Among Mr. Tanaka’s collection, there are a lot of clothing called “BORO” which had been used from generations to generations in a household; some of them were even made back in the Edo Period. “BORO” is now becoming an international phrase, originated from Japanese snowy north area, meaning of the patched clothes that people back then used for many generations in a household by adding stitches and/or pieces of cloth on it over and over. The word “BORO” has now an artistic sense to it, highly rated among the field of the textile art design, and requested for purchase by various artists and collectors.
BORO is patched clothing with a lot of small cloths here and there, but nothing fancy like today’s quilted or patched works. It was made purely for the practical purposes for retaining warmth in the snowy areas and for making it last as long as possible where it was hard to obtain any sorts of cloth. When we review its practicality and design from today’s point of view, we are able to realize its incredible sophistication.
Amuse Museum exhibits BOROs for the first time after 100 years passed since last use. It contains no waste, and this is what is called “Yuyo-no-Bi (Beauty of Practicality)” which we seem to have forgotten already, the opposite side of the world against the today’s prevailing consumer culture.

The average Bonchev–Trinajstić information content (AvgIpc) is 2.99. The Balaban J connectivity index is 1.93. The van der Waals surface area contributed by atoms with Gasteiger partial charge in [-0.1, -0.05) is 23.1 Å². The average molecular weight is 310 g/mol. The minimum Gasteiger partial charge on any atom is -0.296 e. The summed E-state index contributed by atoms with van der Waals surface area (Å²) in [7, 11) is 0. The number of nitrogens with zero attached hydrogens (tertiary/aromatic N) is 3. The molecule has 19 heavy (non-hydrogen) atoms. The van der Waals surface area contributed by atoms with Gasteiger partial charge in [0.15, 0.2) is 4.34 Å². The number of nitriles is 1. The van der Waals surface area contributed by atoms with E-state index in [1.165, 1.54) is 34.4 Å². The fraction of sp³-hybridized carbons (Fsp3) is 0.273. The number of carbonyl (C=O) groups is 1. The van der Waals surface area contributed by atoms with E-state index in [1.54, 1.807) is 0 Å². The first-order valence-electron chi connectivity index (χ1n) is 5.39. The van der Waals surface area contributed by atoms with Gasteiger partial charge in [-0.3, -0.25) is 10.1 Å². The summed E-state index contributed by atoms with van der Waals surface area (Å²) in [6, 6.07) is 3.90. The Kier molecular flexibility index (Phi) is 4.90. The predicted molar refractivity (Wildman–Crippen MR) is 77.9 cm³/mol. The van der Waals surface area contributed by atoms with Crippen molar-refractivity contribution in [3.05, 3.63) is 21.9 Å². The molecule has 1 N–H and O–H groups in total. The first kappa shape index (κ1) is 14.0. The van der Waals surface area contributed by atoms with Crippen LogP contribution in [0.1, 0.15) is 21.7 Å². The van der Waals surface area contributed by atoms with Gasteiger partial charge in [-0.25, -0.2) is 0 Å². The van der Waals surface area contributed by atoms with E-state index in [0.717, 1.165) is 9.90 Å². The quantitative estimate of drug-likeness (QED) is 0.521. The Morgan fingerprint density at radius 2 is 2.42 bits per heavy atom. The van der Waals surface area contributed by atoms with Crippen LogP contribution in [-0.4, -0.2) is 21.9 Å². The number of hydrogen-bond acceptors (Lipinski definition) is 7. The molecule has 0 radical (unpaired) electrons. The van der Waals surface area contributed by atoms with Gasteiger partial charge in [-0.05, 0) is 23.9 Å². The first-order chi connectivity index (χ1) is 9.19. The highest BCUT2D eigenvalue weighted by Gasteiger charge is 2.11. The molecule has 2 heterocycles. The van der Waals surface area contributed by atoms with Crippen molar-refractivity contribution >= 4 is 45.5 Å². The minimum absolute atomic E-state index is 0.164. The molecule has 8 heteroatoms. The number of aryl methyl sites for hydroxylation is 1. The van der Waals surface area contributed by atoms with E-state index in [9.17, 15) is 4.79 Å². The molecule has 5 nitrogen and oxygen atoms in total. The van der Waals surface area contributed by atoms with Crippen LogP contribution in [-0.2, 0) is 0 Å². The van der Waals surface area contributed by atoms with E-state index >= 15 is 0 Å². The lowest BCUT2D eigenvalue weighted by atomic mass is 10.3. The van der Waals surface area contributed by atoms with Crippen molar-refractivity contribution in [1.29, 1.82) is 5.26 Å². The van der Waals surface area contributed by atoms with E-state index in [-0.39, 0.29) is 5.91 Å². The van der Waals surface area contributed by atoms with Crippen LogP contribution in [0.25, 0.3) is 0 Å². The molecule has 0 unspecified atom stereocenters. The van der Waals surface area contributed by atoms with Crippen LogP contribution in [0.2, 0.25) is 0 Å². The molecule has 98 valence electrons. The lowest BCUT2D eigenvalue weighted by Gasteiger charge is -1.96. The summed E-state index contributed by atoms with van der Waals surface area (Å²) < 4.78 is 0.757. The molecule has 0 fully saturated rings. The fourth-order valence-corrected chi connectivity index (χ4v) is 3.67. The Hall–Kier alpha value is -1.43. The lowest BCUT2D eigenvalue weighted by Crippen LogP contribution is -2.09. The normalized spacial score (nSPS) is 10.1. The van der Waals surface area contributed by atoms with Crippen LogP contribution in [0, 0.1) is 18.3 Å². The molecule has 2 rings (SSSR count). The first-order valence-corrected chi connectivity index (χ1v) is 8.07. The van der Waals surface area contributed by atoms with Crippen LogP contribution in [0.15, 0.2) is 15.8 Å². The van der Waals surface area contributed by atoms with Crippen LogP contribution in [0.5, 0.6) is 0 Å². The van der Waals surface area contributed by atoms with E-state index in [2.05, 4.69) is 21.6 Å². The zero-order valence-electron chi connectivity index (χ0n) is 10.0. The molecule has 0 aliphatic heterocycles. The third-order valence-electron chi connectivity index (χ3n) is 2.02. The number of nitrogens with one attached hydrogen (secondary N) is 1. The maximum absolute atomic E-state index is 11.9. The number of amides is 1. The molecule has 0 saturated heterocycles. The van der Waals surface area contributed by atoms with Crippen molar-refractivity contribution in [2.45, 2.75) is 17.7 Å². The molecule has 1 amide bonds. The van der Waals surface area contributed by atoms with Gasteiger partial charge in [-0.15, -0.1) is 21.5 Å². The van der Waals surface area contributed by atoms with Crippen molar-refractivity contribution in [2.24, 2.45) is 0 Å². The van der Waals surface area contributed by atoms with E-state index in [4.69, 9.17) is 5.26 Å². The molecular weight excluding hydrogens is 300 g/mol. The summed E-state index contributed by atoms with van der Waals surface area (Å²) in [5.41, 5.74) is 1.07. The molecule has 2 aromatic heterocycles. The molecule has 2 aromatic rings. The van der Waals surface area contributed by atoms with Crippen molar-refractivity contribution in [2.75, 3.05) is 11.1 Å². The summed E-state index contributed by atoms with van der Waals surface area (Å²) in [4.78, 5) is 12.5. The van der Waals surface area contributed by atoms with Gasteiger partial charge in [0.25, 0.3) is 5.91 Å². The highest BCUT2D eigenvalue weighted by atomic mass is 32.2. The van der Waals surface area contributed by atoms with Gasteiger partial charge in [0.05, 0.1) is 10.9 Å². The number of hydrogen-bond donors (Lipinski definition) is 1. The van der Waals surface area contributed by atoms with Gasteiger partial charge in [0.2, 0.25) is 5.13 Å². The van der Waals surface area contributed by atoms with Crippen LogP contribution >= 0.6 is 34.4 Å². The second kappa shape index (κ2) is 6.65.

*Some exhibits are replaced from March 6th, 2010.
Born in Aomori prefecture in 1933. An ethnologist and author.
A private collector of more than 30,000 pieces of rare articles including the national important tangible cultural properties, folk arts, antiques, and clothes.
The artistically high quality of his collection received high praises from the public figures such as Shuji Terayama and Akira Kurosawa, who used some of the pieces from Mr. Tanakafs collection in their films and books.
It used to be a normal work once in Japan that the women in the families made what they wore. Since it was not possible to grow cotton in a snowy prefecture, Aomori, they planted hemp instead, making threads out of its fiber, in order to make fabrics. Since the cloth made of hemp has a loose texture, they needed to weave as little of the cotton as they could manage to get into the hemp-made fabrics to thicken it. They wasted not even one short thread or one small cloth since they felt that life is dwelling on it as it does in human beings. They synchronized their finite life spans with the lives in the fabrics they made. With the wishes to be healthier, to be stronger, and to be more beautiful, those women wove their souls into the fabrics, and perfected their skills for decoration, retaining warmth, and reinforcement, to the stage of completion creating a unique form of art. Eventually Sashiko Kimono developed out to be a necessary wedding costume for the commonalty.
Amuse Museum also exhibits the antiques and folk arts from Mr. Tanakafs collection in the permanent exhibition area, including the costumes, props, and folk arts used in the film of Akira Kurosawa "Yume" (dreams), offered by Chuzaburo Tanaka himself.
Work Cited :Yukiko Koide, Kyoichi Tsuzuki
"BORO - the BORO clothing culture of Aomori" Aspect publisher, 2008
Pictures by Kyoichi Tsuzuki